clinical team and parents to occur at unaccept- Furthermore, the experimenter stopped the able levels despite the medication. This high session clock each time he or she implemented level of stereotypy was not only interfering with the procedure and restarted it following delivery his learning, but it also prevented James from of social praise to ensure that time spent participating in a variety of activities with his implementing RIRD was taken out of the 5- peers. Although response blocking was being used to redirect motor stereotypy, no treatment The effects of RIRD and sertraline removal other than medication was in place for vocal were evaluated using an ABABC reversal design in which A was sertraline only, B was RIRD Experimental sessions were conducted once plus sertraline, and C was RIRD only.
per day in a room in James’ school (1.5 m by Interobserver agreement data were collected by 3 m) equipped with a wide-angle video camera, an independent rater during approximately 31% microphone, video recording equipment, mate- of treatment sessions across conditions. Mean rials for the session, and a table with two chairs.
interobserver agreement was 99% (range, 98% to A paired-stimulus preference assessment (Fisher 100%) for vocal stereotypy and 91% (range, 75% et al., 1992) was conducted with a variety of to 100%) for appropriate vocalizations.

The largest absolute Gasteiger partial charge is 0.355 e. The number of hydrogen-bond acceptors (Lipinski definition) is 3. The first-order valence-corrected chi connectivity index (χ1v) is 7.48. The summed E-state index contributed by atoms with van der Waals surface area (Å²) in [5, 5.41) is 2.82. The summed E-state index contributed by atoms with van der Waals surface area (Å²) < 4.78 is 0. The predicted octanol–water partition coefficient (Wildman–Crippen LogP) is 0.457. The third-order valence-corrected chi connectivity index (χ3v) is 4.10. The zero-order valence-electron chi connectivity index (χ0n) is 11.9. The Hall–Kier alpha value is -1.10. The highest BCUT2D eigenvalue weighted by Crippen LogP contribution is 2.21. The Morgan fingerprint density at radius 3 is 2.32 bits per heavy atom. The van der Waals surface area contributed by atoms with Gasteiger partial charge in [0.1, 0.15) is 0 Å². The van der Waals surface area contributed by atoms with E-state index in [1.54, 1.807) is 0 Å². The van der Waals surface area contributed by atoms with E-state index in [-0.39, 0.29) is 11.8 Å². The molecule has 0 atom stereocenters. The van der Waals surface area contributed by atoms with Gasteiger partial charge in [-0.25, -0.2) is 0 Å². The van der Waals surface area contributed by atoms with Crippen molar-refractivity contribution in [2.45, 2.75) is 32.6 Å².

A functional analysis of vocal stereotypy was Figure 1 (middle) depicts the percentage of conducted as described by Ahearn et al. (2007).
vocal stereotypy and frequency of appropriate Vocal stereotypy occurred across all conditions vocalizations across all conditions. During the of the functional analysis and most frequently sertraline-only phase, mean percentage of during the alone condition, suggesting that intervals with vocal stereotypy was 49%, and vocal stereotypy was maintained by automatic the mean number of appropriate vocalizations was 6.3 per session. When the experimenterimplemented RIRD, the mean percentage of intervals with vocal stereotypy decreased to Sertraline. The experimenter was present, and moderately preferred toys were in sight but (M 5 11.6% across the last 12 sessions). The out of reach. The experimenter interrupted total number of appropriate vocalizations per every instance of vocal stereotypy by removing any item with which James was engaged.